Joanne Miller

Miller PosterUniversity of Delaware

The Bruce R. Andrews Lecture

Why People Believe Conspiracy Theories

Monday, February 4, 2019
Anita Tuvin Schlechter Auditorium, 7 p.m.

Live Stream Link

Miller will discuss her research on the roots of conspiracy theory beliefs, including the motivating forces of self-concept preservation, uncertainty, and powerlessness.

The event is sponsored by the Clarke Forum for Contemporary Issues and the Bruce R. Andrews Fund.

Biography (provided by the speaker)

Joanne MillerJoanne M. Miller is associate professor of political science and associate professor of psychology and brain sciences at the University of Delaware. Her work, which has been funded by the National Science Foundation and the Pew Charitable Trusts, centers on the psychological underpinnings of political attitudes and mass behavior. She is the recipient of three best paper awards from the American Political Science Association, including the Paul Lazarsfeld Award for the best paper delivered on a Political Communication panel (for her co-authored paper (with Kyle L. Saunders and Christina E. Farhart) titled “Conspiracy Endorsement as Motivated Reasoning: The Moderating Roles of Political Knowledge and Trust”). She has published articles in journals such as the American Journal of Political ScienceJournal of Politics, Political Psychology, and Public Opinion Quarterly. Her most recent research, on the antecedents of conspiracy beliefs, has been featured in The New York TimesSalon, The Washington PostThe Atlantic, National Public Radio, The Pacific Standard, and The Guardian.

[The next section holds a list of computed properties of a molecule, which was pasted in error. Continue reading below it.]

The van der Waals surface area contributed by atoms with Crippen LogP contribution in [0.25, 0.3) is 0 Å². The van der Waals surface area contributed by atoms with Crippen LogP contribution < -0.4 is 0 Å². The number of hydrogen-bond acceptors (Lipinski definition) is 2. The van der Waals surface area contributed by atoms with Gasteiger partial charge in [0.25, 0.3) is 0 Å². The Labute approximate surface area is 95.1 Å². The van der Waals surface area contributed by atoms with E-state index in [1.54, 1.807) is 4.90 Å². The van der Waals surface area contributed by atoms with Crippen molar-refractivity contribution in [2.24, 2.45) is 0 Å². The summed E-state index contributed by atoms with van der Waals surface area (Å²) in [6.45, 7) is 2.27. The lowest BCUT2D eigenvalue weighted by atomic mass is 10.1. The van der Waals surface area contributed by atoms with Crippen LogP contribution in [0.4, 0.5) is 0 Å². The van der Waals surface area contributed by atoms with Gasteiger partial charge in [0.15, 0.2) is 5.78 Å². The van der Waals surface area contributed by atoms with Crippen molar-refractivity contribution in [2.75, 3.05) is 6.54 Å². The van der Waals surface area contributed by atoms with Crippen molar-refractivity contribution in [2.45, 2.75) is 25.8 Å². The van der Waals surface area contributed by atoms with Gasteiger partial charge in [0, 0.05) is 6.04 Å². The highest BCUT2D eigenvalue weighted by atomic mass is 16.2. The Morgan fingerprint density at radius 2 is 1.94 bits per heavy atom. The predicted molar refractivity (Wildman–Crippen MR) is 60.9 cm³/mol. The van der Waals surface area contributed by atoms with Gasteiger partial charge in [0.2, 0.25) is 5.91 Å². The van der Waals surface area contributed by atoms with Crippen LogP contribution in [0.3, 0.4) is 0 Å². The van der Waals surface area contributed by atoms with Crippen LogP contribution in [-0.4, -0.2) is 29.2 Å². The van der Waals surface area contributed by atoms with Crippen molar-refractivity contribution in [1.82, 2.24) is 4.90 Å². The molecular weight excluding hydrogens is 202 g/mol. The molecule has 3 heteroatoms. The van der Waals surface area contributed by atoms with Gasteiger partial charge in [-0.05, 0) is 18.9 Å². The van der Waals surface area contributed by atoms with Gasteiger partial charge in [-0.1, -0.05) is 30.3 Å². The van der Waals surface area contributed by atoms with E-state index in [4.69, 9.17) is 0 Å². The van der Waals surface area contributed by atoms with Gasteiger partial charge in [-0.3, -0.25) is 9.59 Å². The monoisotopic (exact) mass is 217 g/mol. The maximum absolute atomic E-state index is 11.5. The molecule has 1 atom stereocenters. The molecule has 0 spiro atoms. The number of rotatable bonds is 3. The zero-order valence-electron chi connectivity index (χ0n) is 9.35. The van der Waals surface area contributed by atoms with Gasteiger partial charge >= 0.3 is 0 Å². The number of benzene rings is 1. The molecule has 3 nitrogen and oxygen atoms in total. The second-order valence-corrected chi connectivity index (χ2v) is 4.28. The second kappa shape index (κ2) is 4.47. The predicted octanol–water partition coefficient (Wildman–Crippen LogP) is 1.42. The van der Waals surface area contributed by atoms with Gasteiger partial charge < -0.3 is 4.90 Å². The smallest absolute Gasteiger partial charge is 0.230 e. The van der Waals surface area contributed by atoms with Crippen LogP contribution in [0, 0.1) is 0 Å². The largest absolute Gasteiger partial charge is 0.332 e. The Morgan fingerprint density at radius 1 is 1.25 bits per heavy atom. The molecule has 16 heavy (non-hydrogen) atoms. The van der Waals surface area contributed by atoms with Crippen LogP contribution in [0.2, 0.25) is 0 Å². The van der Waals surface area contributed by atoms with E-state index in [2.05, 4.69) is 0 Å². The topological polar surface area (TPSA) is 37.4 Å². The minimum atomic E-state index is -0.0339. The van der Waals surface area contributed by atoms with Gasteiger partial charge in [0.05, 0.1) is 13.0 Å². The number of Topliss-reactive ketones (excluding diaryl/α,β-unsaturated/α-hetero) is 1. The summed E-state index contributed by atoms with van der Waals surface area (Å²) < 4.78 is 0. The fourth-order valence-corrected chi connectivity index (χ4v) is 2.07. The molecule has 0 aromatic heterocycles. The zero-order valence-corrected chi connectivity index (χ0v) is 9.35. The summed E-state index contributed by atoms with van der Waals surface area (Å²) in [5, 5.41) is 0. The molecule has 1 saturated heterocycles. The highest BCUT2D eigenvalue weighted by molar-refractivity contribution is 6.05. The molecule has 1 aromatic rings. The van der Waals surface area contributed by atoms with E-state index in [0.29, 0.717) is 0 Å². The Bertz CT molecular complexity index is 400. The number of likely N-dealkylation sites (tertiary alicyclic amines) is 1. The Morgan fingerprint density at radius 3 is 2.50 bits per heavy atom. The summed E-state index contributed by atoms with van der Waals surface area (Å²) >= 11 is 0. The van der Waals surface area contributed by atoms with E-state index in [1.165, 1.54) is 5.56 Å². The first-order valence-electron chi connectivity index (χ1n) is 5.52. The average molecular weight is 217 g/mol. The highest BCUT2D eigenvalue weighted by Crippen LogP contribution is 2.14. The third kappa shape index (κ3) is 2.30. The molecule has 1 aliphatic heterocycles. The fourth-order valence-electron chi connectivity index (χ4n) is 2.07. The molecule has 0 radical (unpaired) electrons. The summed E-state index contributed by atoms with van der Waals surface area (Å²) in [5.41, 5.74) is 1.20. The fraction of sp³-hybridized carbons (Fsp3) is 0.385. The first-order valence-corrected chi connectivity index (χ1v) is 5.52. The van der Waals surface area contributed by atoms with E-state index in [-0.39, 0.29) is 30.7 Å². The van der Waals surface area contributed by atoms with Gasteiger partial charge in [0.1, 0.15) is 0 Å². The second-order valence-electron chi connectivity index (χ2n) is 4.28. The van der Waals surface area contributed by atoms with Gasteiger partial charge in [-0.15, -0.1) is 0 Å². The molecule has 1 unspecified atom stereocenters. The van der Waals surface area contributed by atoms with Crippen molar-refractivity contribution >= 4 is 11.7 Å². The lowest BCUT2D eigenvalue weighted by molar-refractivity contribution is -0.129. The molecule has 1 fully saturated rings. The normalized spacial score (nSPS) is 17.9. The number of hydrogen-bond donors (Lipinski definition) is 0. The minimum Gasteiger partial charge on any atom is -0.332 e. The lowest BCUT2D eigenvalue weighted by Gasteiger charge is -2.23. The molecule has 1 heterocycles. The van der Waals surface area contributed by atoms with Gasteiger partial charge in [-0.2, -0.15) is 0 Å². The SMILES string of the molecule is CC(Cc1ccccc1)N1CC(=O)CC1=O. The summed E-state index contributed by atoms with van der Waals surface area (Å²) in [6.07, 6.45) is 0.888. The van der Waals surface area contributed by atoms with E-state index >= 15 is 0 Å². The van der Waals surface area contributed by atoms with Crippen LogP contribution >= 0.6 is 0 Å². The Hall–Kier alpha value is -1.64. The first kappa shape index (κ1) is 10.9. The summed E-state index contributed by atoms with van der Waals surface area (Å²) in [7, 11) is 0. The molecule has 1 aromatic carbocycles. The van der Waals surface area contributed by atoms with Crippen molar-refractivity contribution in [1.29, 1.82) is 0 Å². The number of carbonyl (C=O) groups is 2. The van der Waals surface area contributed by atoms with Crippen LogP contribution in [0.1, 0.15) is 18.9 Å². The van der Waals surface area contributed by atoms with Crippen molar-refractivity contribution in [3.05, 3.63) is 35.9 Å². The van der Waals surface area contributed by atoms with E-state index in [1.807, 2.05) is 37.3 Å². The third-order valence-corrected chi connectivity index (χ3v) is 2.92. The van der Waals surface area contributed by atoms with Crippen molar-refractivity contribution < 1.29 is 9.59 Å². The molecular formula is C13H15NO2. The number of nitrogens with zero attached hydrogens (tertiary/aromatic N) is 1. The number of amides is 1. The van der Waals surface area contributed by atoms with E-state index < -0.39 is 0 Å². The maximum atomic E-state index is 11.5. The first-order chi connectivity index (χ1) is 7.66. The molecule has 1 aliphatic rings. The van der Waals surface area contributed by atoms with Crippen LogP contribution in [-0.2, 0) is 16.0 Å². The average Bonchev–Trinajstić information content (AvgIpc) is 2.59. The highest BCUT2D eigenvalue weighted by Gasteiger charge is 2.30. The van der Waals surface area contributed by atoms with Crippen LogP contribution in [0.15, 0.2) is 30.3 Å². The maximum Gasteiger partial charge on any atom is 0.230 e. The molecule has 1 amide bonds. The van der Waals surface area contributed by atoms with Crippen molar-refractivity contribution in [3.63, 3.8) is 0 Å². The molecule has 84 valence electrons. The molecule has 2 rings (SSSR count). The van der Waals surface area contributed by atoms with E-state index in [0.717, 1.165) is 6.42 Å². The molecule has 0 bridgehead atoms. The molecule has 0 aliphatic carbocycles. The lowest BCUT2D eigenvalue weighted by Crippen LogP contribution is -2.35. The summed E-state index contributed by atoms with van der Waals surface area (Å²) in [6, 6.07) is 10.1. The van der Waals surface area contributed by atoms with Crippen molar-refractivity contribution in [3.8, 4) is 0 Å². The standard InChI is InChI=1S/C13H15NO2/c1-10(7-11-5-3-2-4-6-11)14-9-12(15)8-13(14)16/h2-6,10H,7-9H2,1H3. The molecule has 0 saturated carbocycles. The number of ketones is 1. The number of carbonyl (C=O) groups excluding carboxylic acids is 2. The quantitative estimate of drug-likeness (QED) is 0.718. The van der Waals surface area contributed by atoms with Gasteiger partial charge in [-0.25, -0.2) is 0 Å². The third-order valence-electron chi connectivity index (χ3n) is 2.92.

The Bruce R. Andrews Lecture
Until he passed away on January 8, 2005 Bruce R. Andrews was Robert Blaine Weaver Professor Emeritus of Political Science. Bruce taught at Dickinson from 1960 until his retirement in 1992. Recipient of The John J. Curley and Ann Conser Curley Faculty Chair in 2003, Bruce was one of the college’s most distinguished and influential professors in the last 50 years. Bruce was loved and respected by students, colleagues on the faculty and staff, and many friends he and his wife Margery and children Stephen, Mary-Margaret and Carolyn had and have in the Carlisle community. His warm and engaging personality, deep knowledge of American politics, commitment to the liberal arts and active role as a citizen brightened and informed everything he did at Dickinson. As a living memorial to the example Professor Andrews set as a teacher, mentor and friend, those who knew him have endowed the Bruce R. Andrews Fund to continue the kind of vibrant discussion of politics and public life to which Bruce devoted his life.

Video of the Lecture